I think that it will be a priority for the new EU leaders to formulate this position. They have the five principles that were invented several years ago, which still underlie relations with Russia. These are about a well-known thing: Russia must implement the Minsk Agreements and then the sanctions will be lifted. In the meantime, the EU will work with our civil society and with our neighbours based on the Eastern Partnership programme and will extend it to Central Asia. So, it is stressed that they will work with them in a special way in spite of their relations with us. These five principles will clearly lead no one anywhere.            

Vyacheslav Nikonov: While meeting with you, Donald Trump said the United States was interested in expanding trade and economic relations with the Russian Federation, and that $27 billion in trade was not enough. At your meeting with Mike Pompeo, you discussed the Russia-US Business Council on which Vladimir Putin and Donald Trump had agreed in Helsinki. But this agreement was not implemented. Almost at the same time the US defence budget was approved which stipulated separate sanctions against the Nord Stream 2 project. The bill on the much-discussed “Sanctions from Hell” was drafted, too. The US Congress is also drafting a bill that declares Russia a sponsor of terrorism. Under these circumstances, one would like to ask the following question: What’s the use of talking if the United States is saying one thing and doing something completely different?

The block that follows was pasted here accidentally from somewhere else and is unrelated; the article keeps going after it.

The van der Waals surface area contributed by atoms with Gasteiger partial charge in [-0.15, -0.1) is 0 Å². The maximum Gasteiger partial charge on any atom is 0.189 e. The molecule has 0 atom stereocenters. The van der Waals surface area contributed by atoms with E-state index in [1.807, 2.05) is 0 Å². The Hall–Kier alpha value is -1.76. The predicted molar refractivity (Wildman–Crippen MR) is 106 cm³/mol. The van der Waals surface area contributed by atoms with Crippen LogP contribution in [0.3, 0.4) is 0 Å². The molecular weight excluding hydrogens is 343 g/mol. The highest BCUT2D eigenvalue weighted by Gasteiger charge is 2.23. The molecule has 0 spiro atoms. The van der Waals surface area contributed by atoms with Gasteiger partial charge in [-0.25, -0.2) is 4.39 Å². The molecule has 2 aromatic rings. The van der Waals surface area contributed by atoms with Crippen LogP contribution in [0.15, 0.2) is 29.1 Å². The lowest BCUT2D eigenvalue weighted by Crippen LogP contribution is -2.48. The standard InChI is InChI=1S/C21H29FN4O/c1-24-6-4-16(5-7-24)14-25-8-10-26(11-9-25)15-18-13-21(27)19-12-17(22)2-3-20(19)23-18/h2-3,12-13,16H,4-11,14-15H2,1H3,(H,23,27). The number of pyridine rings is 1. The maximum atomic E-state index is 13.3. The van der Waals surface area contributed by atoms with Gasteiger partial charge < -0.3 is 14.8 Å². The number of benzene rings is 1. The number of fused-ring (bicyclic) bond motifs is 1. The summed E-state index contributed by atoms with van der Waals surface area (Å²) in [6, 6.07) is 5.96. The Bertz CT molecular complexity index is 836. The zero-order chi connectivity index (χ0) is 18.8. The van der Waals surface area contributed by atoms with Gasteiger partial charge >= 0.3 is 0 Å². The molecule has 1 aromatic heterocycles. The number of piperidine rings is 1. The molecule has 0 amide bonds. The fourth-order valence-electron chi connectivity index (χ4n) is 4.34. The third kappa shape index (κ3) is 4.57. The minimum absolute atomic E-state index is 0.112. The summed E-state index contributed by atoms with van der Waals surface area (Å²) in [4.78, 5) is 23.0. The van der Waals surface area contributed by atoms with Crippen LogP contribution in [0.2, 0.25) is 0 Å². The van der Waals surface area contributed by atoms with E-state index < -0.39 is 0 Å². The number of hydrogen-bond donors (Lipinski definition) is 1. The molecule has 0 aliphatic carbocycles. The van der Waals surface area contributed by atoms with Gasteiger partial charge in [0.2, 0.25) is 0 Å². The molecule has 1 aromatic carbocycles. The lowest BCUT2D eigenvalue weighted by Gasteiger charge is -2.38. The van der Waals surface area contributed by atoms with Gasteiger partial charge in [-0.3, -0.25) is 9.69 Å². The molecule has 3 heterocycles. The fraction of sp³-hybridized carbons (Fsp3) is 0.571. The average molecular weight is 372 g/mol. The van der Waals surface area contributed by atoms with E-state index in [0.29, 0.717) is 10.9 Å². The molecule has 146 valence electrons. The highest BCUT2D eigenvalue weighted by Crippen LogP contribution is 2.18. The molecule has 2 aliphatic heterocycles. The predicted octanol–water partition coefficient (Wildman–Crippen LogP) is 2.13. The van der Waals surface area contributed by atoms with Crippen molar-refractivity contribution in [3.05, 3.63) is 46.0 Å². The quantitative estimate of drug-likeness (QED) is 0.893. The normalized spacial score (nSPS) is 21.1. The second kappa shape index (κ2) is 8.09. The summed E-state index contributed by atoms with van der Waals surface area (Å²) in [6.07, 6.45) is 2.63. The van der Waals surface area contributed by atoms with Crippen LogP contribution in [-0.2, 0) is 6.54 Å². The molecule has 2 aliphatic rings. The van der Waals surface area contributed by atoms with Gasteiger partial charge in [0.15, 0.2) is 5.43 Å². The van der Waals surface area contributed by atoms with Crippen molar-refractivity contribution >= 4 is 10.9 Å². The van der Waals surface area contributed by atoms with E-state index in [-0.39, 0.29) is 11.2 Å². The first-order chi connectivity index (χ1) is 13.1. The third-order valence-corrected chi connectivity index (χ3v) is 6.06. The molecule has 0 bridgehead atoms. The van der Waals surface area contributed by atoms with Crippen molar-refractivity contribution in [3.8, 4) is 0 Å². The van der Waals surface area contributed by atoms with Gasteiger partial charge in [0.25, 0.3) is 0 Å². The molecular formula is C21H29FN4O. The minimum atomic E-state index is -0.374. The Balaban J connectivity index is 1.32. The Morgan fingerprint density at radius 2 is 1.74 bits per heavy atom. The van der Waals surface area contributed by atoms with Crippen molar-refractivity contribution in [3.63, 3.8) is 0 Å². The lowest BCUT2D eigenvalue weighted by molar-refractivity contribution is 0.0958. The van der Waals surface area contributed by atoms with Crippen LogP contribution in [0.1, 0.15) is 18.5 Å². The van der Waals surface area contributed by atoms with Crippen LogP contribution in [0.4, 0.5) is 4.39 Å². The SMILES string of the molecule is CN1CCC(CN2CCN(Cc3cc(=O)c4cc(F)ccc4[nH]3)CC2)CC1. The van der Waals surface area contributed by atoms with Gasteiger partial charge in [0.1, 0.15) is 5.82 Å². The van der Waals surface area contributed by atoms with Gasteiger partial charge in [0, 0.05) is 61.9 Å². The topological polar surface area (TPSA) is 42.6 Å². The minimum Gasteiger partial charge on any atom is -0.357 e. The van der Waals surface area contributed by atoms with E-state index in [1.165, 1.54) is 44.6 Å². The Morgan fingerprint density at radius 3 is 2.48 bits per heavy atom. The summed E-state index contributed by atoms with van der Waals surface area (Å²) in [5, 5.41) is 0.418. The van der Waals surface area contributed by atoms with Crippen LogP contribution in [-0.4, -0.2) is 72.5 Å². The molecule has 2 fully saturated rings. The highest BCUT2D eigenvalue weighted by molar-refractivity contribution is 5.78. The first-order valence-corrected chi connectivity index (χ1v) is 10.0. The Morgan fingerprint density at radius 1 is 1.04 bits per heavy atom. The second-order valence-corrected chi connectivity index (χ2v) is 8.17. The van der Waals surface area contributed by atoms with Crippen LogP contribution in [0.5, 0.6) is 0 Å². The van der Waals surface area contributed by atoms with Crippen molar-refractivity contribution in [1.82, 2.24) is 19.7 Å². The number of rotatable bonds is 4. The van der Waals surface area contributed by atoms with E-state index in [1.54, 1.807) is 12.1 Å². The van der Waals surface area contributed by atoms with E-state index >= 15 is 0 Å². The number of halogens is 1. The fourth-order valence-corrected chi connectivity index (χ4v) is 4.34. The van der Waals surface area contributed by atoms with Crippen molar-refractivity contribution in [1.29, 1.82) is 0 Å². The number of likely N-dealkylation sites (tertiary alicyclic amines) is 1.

You have said in connection with sanctions against the Nord Stream 2 project that nothing threatens it. Why are you so confident?

Sergey Lavrov: They are threatening it. I said it will be built, no matter what, despite all these threats. First, I am convinced that the Europeans understand their commercial interest. Second, this implies an interest in the context of maintaining long-term energy security. Third, they were, of course, humiliated. The statements were, nevertheless, made, including those from Berlin which shows that our European partners still retain a sense of dignity.

I am confident that, just like the TurkStream project, Nord Stream 2 will be implemented, and TurkStream will start operating some two or three weeks from now.

US President Donald Trump and Secretary of State Mike Pompeo want to expand trade, but the US Congress continues to bombard our relations with sanctions. A situation that has now shaped up in the United States shows that, in their striving to revise election results and the will of the American people, these Congressmen are ready to do anything, including absolutely reckless things that, I would say, are not worthy of serious politicians.

Vyacheslav Nikonov: Will Russia respond to the sanctions?